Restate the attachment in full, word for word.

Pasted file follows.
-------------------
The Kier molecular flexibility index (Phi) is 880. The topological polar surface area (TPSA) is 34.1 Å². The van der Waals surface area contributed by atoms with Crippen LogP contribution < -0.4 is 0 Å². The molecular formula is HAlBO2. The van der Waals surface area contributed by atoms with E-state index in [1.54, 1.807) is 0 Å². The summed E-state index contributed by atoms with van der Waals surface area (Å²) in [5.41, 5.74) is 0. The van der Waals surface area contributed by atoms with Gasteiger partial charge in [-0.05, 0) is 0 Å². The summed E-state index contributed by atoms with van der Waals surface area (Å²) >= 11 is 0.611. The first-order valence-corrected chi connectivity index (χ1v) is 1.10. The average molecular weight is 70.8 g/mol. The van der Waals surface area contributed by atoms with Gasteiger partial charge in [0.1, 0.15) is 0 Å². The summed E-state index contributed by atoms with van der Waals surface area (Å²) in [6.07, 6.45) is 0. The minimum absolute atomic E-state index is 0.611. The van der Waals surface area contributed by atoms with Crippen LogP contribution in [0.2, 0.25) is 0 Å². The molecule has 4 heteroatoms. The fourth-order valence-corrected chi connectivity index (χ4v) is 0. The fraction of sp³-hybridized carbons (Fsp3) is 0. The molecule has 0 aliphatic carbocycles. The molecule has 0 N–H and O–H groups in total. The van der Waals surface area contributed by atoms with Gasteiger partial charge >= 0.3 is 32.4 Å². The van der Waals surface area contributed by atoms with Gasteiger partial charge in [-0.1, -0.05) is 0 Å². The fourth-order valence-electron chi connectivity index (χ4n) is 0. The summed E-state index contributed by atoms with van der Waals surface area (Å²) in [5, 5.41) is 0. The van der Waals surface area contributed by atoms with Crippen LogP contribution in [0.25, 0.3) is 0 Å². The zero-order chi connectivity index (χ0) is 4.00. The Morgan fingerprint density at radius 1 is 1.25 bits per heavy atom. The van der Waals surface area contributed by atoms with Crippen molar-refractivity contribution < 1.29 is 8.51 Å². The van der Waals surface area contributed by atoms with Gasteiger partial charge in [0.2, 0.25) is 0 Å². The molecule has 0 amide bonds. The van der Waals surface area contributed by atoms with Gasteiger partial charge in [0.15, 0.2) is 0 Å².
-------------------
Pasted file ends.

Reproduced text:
The Kier molecular flexibility index (Phi) is 880. The topological polar surface area (TPSA) is 34.1 Å². The van der Waals surface area contributed by atoms with Crippen LogP contribution < -0.4 is 0 Å². The molecular formula is HAlBO2. The van der Waals surface area contributed by atoms with E-state index in [1.54, 1.807) is 0 Å². The summed E-state index contributed by atoms with van der Waals surface area (Å²) in [5.41, 5.74) is 0. The van der Waals surface area contributed by atoms with Gasteiger partial charge in [-0.05, 0) is 0 Å². The summed E-state index contributed by atoms with van der Waals surface area (Å²) >= 11 is 0.611. The first-order valence-corrected chi connectivity index (χ1v) is 1.10. The average molecular weight is 70.8 g/mol. The van der Waals surface area contributed by atoms with Gasteiger partial charge in [0.1, 0.15) is 0 Å². The summed E-state index contributed by atoms with van der Waals surface area (Å²) in [6.07, 6.45) is 0. The minimum absolute atomic E-state index is 0.611. The van der Waals surface area contributed by atoms with Crippen LogP contribution in [0.2, 0.25) is 0 Å². The molecule has 4 heteroatoms. The fourth-order valence-corrected chi connectivity index (χ4v) is 0. The fraction of sp³-hybridized carbons (Fsp3) is 0. The molecule has 0 aliphatic carbocycles. The molecule has 0 N–H and O–H groups in total. The van der Waals surface area contributed by atoms with Gasteiger partial charge >= 0.3 is 32.4 Å². The van der Waals surface area contributed by atoms with Gasteiger partial charge in [-0.1, -0.05) is 0 Å². The fourth-order valence-electron chi connectivity index (χ4n) is 0. The summed E-state index contributed by atoms with van der Waals surface area (Å²) in [5, 5.41) is 0. The van der Waals surface area contributed by atoms with Crippen LogP contribution in [0.25, 0.3) is 0 Å². The zero-order chi connectivity index (χ0) is 4.00. The Morgan fingerprint density at radius 1 is 1.25 bits per heavy atom. The van der Waals surface area contributed by atoms with Crippen molar-refractivity contribution < 1.29 is 8.51 Å². The van der Waals surface area contributed by atoms with Gasteiger partial charge in [0.2, 0.25) is 0 Å². The molecule has 0 amide bonds. The van der Waals surface area contributed by atoms with Gasteiger partial charge in [0.15, 0.2) is 0 Å².